That old familiar sinking sensation
I refer of course to the Red Sox, who as we speak are down two games to one in the ALCS against the Indians. Josh Beckett is a god, as he showed in Game 1 and in the ALDS (we demolished the Angels in three straight), but now the offense has vanished and the pitching is shaky. And for some reason Francona is having Wakefield start tonight rather than Beckett on three days' rest (which would also have him ready for a Game 7 on regular rest). Why is Wakefield starting? Why does Dice-K now suck? Why is Gagne even on this post-season roster? Why do we care? Why, why, why?
I've been reading Larry Sievers' blog on the NPR web site and it made me realize that the whole notion of predicting a life span "time limit" based on a certain diagnosis is questionable, because there is so much variation depending on each person's individual body chemistry and response to the many types of treatments (and new ones appearing all the time). I guess you just have to live your life as normally and as free from apprehension as you can while still being somewhat cognizant there you have less time left than you originally expected – but you really don't know how much. I wonder if it would be harder living with uncertainty (knowing your life may be shorter or longer than the doctors predict), or knowing that you have a definite "last day" or month looming ahead and trying to plan accordingly.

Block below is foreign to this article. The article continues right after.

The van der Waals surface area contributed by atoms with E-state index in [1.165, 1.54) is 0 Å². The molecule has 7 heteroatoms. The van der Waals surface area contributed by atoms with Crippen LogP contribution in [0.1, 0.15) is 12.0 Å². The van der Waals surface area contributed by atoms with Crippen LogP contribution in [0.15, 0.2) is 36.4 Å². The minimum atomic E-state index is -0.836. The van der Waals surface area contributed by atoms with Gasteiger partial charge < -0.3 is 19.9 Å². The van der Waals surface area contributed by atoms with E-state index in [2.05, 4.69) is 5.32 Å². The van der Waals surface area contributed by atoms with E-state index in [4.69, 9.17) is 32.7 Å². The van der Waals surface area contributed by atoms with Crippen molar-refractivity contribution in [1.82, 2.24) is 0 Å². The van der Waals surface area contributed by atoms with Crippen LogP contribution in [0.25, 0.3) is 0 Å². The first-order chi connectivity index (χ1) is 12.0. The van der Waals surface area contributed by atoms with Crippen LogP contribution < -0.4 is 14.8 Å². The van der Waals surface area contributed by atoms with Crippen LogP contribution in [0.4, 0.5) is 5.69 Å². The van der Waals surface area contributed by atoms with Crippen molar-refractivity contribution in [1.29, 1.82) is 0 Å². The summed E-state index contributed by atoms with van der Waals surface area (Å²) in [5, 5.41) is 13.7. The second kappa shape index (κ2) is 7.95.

Oddities of nature
I think it's fascinating when conjoined twins not only survive but can somehow function, as these turtles seem to be doing... but I cannot get my head around what it must be like when the twins are people. What in the world will their lives be like in terms of, you know, relationships? Though apparently the original "Siamese twins" were married and each had a bunch of kids. Talk about not having any secrets in your marriage. Which is ironic because I just finished "On Chesil Beach," which is about two normal, healthy, articulate adults who fall in love, are engaged for several months, get married and then find they know absolutely nothing about what the other is feeling about a vital aspect of their relationship – because both are virgins on their wedding night and it's 1962 when such things are still not discussed. I'm grateful to live in the so-called modern era but can't help wondering exactly in what ways we will appear backward and repressed to our kids in a couple of decades or so.